US Based Ghanaian Lecturer Appointed President.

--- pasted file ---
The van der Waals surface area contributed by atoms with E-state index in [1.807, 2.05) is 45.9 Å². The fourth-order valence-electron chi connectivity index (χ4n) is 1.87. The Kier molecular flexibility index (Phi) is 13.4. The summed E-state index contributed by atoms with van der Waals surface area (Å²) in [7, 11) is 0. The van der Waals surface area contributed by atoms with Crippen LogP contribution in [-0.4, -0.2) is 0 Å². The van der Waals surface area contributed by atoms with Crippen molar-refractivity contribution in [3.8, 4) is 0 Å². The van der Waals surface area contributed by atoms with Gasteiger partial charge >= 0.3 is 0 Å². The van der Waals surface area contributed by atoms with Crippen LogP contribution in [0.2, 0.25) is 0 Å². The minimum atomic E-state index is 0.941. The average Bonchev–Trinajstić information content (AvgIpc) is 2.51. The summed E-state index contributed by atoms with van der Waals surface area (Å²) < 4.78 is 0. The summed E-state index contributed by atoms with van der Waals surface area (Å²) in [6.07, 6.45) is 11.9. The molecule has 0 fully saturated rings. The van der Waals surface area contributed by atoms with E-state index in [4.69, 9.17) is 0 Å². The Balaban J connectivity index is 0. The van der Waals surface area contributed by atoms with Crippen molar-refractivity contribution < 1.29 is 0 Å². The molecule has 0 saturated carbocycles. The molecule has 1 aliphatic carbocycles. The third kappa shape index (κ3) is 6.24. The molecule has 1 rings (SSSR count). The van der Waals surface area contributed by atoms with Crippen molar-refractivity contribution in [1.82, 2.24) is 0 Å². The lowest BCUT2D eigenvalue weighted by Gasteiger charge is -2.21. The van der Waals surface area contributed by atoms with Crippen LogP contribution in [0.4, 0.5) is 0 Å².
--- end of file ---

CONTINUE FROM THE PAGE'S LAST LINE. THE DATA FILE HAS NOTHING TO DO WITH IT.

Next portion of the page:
A world renowned arts organization, the Percussive Arts Society has appointed a Ghanaian lecturer and ethnomusicologist based in the US, Mr. Harold Akyeampong as the President of its Ghanaian Chapter.The Percussive Arts Society is a US based music service organization promoting percussion education, research, performance and appreciation throughout the world.Mr. Akyeampong's appointment is the result of hard work and perseverance to found a Ghanaian Chapter following his discussion with Kristen McGuire, the director of percussion at Nazareth College(University), Rochester, who also a board member of PAS, after a workshop at the university in November, 2003.Mr. Akyeampong who is a skillful percussionist is also known as Okyerema Akyampon. He is a graduate of the Universities of Ghana's School of Performing Arts and the State University of New York, Brockport. He is also a lecturer at the Dazzle School of Virtual and Performing Arts, Rochester, where he is the music director of its resident African dance company, Afrikuumba, under the artistic direction of Karen Martino. Mr. Akyeampong is also the director of the Kusum Agoro Multicultural Arts Project, an arts in education program in New York City's public school system. He is also a cultural consultant for a number of arts and folkloric organizations in New York. Among his numerous clients are the Young Audience, NY, City Lore, and the Akan Spiritual United Order. Mr. Akyeampong also performs with two of the US African American Dance companies who are exponents of rich African music and dance the Harambee and Asaase Yaa.In his acceptance letter to the PAS, Mr. Akyeampong thanked the PAS executives for the opportunity given Ghanaian drummers and percussionists and promised that the chapter will live up to expectation. In a separate note, Mr. Akyeampong said that whilst Ghanaian performing is suffering neglect and some of the traditional arts face extinction, there is a paradox in the western world as they are paying attention to African folkloric arts especially music. It is for this reason that the formation of such a chapter in the country could not have come at an appropriate time but is long overdue.Mr.Akyeampong said bringing the drummers and percussionists together would bring mutual benefits including opportunities to share cultural authenticity with foreign audience for multicultural appreciation, global peace and understanding.Mr. Akyeampong appealed to the government and individual to lend support to the arts especially drumming to sustain the culture and to bring in the needed source of foreign exchange. He said, the interests in African performing arts especially drumming that falls under world music series in most of the Colleges abroad have the need for quality native teachers and instructors and it is about time that Africa meets that demand. Mr. Akyeampong said he is talking to some investors in the US for the possibility of establishing a percussion school in Ghana soon. He quoted a Benin's proverb to buttress his salient point that " if you practice your culture, it never dies". He also called on all drummers and drum enthusiasts to register and become members.Mr. Akyeampong said that the maiden national program for the Ghanaian chapter would take place in July and August with guest performers from USA at a venue to be announced later.